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Adaptation 2019 : Adaptation 4.0: A State of Polymorphia (edited collection)


When Oct 6, 2019 - Oct 6, 2019
Where N/A
Submission Deadline Oct 6, 2019
Categories    film studies   adaptation studies   gender studies   popular culture

Call For Papers

Adaptation 4.0: A State of Polymorphia (edited collection)
deadline for submissions:
June 10, 2019
full name / name of organization:
Aristotle University of Thessaloniki
contact email:
Adaptation 4.0: A State of Polymorphia (edited collection)

Call For Papers

In The Oxford Handbook of Adaptation Studies, Thomas Leitch provides a concise account of the history of adaptation studies, dividing it into four periods: The “prehistoric period,” or “Adaptation Studies 0.0,” which culminates with the publication of George Bluestone’s seminal Novels to Film in 1957; “Adaptation Studies 1.0,” which offers the basic principles of adaptation (i.e. Geoffrey Wagner’s and Dudley Andrew’s categorizations) in a series of books that include paradigmatic case studies and ends with Brian McFarlane’s 1996 Novel to Film; “Adaptation Studies 2.0,” which proposes examination of the pop culture arena and offers more sophisticated analytical and evaluative methods and is introduced by Deborah Cartmell and Imelda Whelehan’s 1999 anthology, followed by Robert Stam and Alessandra Raengo’s two books as well as other significant publications; finally, “Adaptation Studies 3.0” is characterized by its embrace “of digital technologies” and its “suspicion of the limits of intertextuality as a methodological framework.”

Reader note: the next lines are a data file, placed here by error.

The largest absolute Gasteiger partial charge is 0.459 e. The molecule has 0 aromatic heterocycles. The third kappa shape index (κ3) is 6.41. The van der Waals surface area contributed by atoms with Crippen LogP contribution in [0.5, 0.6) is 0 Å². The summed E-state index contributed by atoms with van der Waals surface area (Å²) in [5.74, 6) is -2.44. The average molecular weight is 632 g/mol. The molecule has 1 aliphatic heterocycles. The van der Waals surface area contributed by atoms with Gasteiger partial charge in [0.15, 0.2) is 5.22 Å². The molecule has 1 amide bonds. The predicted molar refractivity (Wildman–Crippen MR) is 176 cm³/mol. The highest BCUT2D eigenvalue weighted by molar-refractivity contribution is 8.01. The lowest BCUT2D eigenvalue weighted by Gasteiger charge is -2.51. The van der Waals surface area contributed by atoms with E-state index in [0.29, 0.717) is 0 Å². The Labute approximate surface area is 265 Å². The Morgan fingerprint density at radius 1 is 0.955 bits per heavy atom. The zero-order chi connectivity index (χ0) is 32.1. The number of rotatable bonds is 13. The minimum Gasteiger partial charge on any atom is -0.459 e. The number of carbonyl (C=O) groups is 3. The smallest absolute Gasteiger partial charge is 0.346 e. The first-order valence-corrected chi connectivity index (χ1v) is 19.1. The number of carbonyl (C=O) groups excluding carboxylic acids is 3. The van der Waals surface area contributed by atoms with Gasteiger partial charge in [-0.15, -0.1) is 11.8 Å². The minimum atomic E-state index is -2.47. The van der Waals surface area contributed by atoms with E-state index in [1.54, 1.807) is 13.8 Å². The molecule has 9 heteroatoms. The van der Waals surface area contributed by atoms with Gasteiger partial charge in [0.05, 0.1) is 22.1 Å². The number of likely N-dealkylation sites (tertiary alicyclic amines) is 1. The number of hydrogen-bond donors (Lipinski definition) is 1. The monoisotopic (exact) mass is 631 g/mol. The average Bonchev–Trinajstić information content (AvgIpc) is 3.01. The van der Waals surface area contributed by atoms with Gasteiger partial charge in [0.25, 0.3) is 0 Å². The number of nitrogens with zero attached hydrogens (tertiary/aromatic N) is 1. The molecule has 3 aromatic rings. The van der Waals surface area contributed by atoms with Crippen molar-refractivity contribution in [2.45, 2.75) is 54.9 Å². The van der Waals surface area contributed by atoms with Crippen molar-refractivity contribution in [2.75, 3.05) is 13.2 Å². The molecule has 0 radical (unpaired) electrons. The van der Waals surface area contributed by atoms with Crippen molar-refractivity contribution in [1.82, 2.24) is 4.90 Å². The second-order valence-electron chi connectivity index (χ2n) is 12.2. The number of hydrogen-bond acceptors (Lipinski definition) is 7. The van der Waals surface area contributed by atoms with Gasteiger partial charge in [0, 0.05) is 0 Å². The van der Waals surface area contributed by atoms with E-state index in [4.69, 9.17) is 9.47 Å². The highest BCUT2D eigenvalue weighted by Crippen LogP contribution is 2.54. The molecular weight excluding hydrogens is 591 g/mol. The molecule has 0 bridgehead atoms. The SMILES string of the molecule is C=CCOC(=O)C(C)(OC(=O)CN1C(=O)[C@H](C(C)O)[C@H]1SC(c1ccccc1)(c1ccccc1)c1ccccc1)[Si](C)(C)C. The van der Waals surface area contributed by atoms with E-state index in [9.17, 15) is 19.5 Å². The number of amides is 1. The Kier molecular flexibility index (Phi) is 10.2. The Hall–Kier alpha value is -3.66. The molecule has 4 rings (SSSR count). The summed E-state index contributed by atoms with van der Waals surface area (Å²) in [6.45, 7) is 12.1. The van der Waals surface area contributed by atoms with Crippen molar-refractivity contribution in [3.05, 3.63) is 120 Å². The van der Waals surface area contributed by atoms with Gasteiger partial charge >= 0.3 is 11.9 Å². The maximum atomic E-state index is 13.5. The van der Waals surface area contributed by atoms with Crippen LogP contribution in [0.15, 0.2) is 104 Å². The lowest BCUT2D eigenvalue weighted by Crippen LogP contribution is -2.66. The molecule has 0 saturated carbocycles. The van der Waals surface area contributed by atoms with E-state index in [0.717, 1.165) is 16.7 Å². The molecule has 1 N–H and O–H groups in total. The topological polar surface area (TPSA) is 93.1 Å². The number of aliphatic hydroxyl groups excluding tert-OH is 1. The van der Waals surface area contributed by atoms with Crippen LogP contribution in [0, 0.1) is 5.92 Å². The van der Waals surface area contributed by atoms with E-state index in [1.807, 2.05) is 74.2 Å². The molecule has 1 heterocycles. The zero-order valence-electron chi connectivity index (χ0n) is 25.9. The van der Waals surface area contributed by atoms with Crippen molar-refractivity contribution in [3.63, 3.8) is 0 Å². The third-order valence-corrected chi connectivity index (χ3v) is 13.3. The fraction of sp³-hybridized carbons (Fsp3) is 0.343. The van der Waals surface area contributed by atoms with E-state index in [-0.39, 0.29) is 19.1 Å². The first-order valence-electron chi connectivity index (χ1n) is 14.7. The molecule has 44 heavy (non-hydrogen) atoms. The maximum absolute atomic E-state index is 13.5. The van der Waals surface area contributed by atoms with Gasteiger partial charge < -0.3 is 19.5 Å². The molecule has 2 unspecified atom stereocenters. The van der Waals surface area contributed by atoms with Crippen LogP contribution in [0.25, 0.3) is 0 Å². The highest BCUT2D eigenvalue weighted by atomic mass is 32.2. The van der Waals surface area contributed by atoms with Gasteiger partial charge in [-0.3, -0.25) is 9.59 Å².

The proposed collection, for which there is an advanced contract in place with a UP, aims to complement the fifth period of adaptation studies, namely “Adaptation Studies 4.0.” The previous periods have provided us with a wealth of methodologies, theoretical concepts, and sophisticated paradigms of case-studies analyses.

I am currently looking for 2, 3 complete papers that focus on/examine the following topics:

comics and adaptation, graphic novels and adaptation
television adaptations
transnational adaptations
extra-textual parameters (producers’ input, censorship, specific sociopolitical situation) and their influence on the adaptation process
visuality and adaptation
fandom and adaptation
remakes, sequels and adaptation
Other topics can include new theories and methodologies, the history of adaptation, the role of viewers in adaptation reception and data research.

General Information & Important Dates

Complete papers (6-7,000 words, Chicago Manual Style, author-date in-text citations) should be submitted to Betty Kaklamanidou ( by June 10, 2019, along with a brief bio.
All contributions will be subject to editorial evaluation. The submission of an essay does not imply automatic acceptance for the collection.
Additional questions and inquiries may be directed to Betty Kaklamanidou (

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